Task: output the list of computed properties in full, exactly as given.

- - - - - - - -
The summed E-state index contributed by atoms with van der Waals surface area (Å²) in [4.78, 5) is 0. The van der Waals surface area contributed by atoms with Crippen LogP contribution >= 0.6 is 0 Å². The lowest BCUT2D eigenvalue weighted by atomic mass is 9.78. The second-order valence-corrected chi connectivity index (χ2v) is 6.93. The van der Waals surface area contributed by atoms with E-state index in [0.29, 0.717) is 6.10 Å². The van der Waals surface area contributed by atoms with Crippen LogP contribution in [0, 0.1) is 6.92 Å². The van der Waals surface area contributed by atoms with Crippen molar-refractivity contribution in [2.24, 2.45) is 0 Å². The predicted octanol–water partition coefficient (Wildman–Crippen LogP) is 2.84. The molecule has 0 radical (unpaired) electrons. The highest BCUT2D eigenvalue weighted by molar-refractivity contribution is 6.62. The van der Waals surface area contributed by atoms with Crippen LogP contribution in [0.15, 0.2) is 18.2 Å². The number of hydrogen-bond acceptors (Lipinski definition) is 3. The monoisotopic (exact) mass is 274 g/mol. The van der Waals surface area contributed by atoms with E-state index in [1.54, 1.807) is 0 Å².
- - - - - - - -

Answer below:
The summed E-state index contributed by atoms with van der Waals surface area (Å²) in [4.78, 5) is 0. The van der Waals surface area contributed by atoms with Crippen LogP contribution >= 0.6 is 0 Å². The lowest BCUT2D eigenvalue weighted by atomic mass is 9.78. The second-order valence-corrected chi connectivity index (χ2v) is 6.93. The van der Waals surface area contributed by atoms with E-state index in [0.29, 0.717) is 6.10 Å². The van der Waals surface area contributed by atoms with Crippen LogP contribution in [0, 0.1) is 6.92 Å². The van der Waals surface area contributed by atoms with Crippen molar-refractivity contribution in [2.24, 2.45) is 0 Å². The predicted octanol–water partition coefficient (Wildman–Crippen LogP) is 2.84. The molecule has 0 radical (unpaired) electrons. The highest BCUT2D eigenvalue weighted by molar-refractivity contribution is 6.62. The van der Waals surface area contributed by atoms with Crippen LogP contribution in [0.15, 0.2) is 18.2 Å². The number of hydrogen-bond acceptors (Lipinski definition) is 3. The monoisotopic (exact) mass is 274 g/mol. The van der Waals surface area contributed by atoms with E-state index in [1.54, 1.807) is 0 Å².